Leaked memo: Mnuchin’s bank violated foreclosure laws

by Ryan Smith05 Jan 2017

The bank run by President-elect Donald Trump’s nominee for Treasury secretary from 2009 to 2015 repeatedly broke California foreclosure laws during that time, a leaked memo alleges.

The memo, obtained by The Intercept, alleges that OneWest — the bank formerly headed by Trump Treasury pick Steve Mnuchin — violated notice and waiting-period laws to rush delinquent homeowners out of their houses, illegally backdated documents and “effectively gamed foreclosure auctions.”

The memo was written in 2013 by prosecutors in the California attorney general’s office. The prosecutors alleged that they had “uncovered evidence suggestive of widespread misconduct” by OneWest in the course of a yearlong investigation, The Intercept reported. The memo detailed more than 1,000 legal violations in just the small portion of OneWest loans the prosecutors were able to examine.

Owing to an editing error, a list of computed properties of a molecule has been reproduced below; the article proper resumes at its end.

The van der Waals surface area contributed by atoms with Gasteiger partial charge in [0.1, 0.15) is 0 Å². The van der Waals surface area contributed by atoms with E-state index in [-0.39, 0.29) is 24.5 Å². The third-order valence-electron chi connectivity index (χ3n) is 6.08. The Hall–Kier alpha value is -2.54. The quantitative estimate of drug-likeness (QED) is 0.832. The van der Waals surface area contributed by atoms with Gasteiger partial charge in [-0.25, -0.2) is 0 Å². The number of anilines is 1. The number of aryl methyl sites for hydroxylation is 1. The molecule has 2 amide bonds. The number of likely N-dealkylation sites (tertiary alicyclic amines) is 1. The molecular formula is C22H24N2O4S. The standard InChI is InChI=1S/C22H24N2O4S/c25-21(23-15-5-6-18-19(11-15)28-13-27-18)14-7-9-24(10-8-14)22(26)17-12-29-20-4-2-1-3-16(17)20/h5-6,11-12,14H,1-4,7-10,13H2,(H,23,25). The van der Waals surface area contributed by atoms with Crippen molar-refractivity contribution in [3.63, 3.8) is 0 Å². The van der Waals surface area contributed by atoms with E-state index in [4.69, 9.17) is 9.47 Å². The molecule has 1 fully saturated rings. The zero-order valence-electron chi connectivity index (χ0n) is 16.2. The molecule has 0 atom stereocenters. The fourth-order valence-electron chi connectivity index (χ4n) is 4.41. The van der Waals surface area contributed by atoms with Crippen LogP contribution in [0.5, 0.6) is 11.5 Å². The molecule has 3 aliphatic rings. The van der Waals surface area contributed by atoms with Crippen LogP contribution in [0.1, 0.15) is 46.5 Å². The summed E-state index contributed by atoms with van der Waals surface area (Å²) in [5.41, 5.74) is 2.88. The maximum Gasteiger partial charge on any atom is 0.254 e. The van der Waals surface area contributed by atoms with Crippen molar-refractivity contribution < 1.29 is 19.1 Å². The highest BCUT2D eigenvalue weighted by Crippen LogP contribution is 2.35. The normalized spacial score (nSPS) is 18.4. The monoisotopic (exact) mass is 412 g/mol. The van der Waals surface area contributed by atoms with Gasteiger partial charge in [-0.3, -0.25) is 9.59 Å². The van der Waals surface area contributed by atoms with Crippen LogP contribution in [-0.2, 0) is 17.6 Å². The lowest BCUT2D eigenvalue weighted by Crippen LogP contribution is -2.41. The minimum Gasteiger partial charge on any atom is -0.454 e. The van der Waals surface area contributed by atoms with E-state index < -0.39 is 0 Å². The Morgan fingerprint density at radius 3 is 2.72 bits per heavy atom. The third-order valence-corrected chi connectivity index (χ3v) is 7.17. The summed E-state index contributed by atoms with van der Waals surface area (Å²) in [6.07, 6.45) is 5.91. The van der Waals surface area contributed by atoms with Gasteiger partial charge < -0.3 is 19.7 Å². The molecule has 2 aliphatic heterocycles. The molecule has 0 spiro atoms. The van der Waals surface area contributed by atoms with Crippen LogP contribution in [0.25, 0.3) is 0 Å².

The memo also alleges that OneWest obstructed the state’s investigation by ordering third parties not to comply with subpoenas.

The prosecutors recommended that Attorney General Kamala Harris file a civil action against OneWest seeking millions of dollars in penalties, The Intercept reported. But Harris’s office declined to prosecute the case, offering no explanation.

As the former CEO of OneWest, Mnuchin is already facing criticism from hostile Democrats over his bank’s foreclosure practices, which have been described as particularly harsh. During Mnuchin’s tenure, OneWest locked one homeowner out during a blizzard and foreclosed on another over payment that was 27 cents short, The Intercept reported.

“After years peddling the kind of dangerous mortgage-backed securities that eventually blew up the economy, Mnuchin swooped in after the crash to take a second bite out of families by aggressively — and sometimes illegally — foreclosing on their homes,” Sen. Elizabeth Warren said in a December statement.

“Given Mr. Mnuchin’s history of profiting off the victims of predatory lending, I look forward to asking him how his Treasury Department would work for Americans who are still waiting for the economic recovery to show up in their communities,” said Sen. Ron Wyden, the ranking Democrat on the Senate Finance Committee.

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